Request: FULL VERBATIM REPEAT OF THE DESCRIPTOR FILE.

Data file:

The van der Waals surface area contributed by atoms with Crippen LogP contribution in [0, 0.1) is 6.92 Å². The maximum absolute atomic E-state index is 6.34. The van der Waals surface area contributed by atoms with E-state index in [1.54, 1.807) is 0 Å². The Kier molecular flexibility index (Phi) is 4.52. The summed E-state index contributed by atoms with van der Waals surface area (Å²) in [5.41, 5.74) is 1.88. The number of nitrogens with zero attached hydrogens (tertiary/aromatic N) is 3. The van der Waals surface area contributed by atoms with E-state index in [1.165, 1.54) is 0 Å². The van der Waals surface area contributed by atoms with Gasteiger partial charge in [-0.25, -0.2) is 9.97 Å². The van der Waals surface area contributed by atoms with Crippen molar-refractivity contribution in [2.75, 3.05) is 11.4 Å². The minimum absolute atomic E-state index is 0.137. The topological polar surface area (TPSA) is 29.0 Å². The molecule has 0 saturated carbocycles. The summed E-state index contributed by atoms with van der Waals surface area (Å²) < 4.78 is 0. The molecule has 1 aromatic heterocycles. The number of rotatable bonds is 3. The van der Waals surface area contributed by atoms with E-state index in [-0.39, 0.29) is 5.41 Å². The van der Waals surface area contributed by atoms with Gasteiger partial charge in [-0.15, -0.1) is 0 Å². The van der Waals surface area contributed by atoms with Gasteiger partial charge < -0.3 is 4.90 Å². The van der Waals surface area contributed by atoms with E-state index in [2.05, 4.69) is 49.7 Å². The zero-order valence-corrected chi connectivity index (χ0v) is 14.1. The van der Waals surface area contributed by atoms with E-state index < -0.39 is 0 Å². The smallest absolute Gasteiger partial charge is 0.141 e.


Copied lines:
The van der Waals surface area contributed by atoms with Crippen LogP contribution in [0, 0.1) is 6.92 Å². The maximum absolute atomic E-state index is 6.34. The van der Waals surface area contributed by atoms with E-state index in [1.54, 1.807) is 0 Å². The Kier molecular flexibility index (Phi) is 4.52. The summed E-state index contributed by atoms with van der Waals surface area (Å²) in [5.41, 5.74) is 1.88. The number of nitrogens with zero attached hydrogens (tertiary/aromatic N) is 3. The van der Waals surface area contributed by atoms with E-state index in [1.165, 1.54) is 0 Å². The van der Waals surface area contributed by atoms with Gasteiger partial charge in [-0.25, -0.2) is 9.97 Å². The van der Waals surface area contributed by atoms with Crippen molar-refractivity contribution in [2.75, 3.05) is 11.4 Å². The minimum absolute atomic E-state index is 0.137. The topological polar surface area (TPSA) is 29.0 Å². The molecule has 0 saturated carbocycles. The summed E-state index contributed by atoms with van der Waals surface area (Å²) < 4.78 is 0. The molecule has 1 aromatic heterocycles. The number of rotatable bonds is 3. The van der Waals surface area contributed by atoms with E-state index in [-0.39, 0.29) is 5.41 Å². The van der Waals surface area contributed by atoms with Gasteiger partial charge in [-0.15, -0.1) is 0 Å². The van der Waals surface area contributed by atoms with Gasteiger partial charge < -0.3 is 4.90 Å². The van der Waals surface area contributed by atoms with E-state index in [2.05, 4.69) is 49.7 Å². The zero-order valence-corrected chi connectivity index (χ0v) is 14.1. The van der Waals surface area contributed by atoms with E-state index < -0.39 is 0 Å². The smallest absolute Gasteiger partial charge is 0.141 e.